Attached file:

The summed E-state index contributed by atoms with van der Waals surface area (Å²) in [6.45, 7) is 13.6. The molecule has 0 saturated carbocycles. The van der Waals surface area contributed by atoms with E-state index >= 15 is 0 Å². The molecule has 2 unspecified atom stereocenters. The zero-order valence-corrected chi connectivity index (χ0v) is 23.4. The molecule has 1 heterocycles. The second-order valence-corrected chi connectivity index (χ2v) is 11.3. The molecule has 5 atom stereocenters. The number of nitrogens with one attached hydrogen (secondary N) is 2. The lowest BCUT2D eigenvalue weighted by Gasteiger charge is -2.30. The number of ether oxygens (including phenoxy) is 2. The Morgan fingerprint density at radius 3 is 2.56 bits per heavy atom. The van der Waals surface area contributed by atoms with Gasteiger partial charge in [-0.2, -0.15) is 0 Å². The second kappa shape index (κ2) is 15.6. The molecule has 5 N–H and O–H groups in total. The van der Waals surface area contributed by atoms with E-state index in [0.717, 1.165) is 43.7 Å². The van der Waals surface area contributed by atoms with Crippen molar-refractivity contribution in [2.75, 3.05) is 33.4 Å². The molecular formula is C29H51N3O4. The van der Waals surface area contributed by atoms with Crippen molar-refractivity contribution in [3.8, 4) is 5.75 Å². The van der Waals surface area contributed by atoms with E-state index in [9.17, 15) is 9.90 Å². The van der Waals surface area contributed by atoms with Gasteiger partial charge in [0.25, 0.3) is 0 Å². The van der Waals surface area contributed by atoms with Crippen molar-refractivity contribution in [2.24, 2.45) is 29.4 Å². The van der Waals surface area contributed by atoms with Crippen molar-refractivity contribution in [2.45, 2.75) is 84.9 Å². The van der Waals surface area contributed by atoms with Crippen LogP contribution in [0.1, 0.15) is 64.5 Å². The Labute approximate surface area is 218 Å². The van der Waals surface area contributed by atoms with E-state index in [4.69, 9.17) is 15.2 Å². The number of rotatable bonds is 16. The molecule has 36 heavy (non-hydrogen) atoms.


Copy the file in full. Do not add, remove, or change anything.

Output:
The summed E-state index contributed by atoms with van der Waals surface area (Å²) in [6.45, 7) is 13.6. The molecule has 0 saturated carbocycles. The van der Waals surface area contributed by atoms with E-state index >= 15 is 0 Å². The molecule has 2 unspecified atom stereocenters. The zero-order valence-corrected chi connectivity index (χ0v) is 23.4. The molecule has 1 heterocycles. The second-order valence-corrected chi connectivity index (χ2v) is 11.3. The molecule has 5 atom stereocenters. The number of nitrogens with one attached hydrogen (secondary N) is 2. The lowest BCUT2D eigenvalue weighted by Gasteiger charge is -2.30. The number of ether oxygens (including phenoxy) is 2. The Morgan fingerprint density at radius 3 is 2.56 bits per heavy atom. The van der Waals surface area contributed by atoms with Gasteiger partial charge in [-0.2, -0.15) is 0 Å². The second kappa shape index (κ2) is 15.6. The molecule has 5 N–H and O–H groups in total. The van der Waals surface area contributed by atoms with E-state index in [0.717, 1.165) is 43.7 Å². The van der Waals surface area contributed by atoms with Crippen molar-refractivity contribution in [2.75, 3.05) is 33.4 Å². The molecular formula is C29H51N3O4. The van der Waals surface area contributed by atoms with Crippen molar-refractivity contribution in [3.8, 4) is 5.75 Å². The van der Waals surface area contributed by atoms with E-state index in [9.17, 15) is 9.90 Å². The van der Waals surface area contributed by atoms with Gasteiger partial charge in [0.25, 0.3) is 0 Å². The van der Waals surface area contributed by atoms with Crippen molar-refractivity contribution in [2.24, 2.45) is 29.4 Å². The van der Waals surface area contributed by atoms with Crippen molar-refractivity contribution in [2.45, 2.75) is 84.9 Å². The van der Waals surface area contributed by atoms with Crippen LogP contribution in [0.1, 0.15) is 64.5 Å². The Labute approximate surface area is 218 Å². The van der Waals surface area contributed by atoms with E-state index in [4.69, 9.17) is 15.2 Å². The number of rotatable bonds is 16. The molecule has 36 heavy (non-hydrogen) atoms.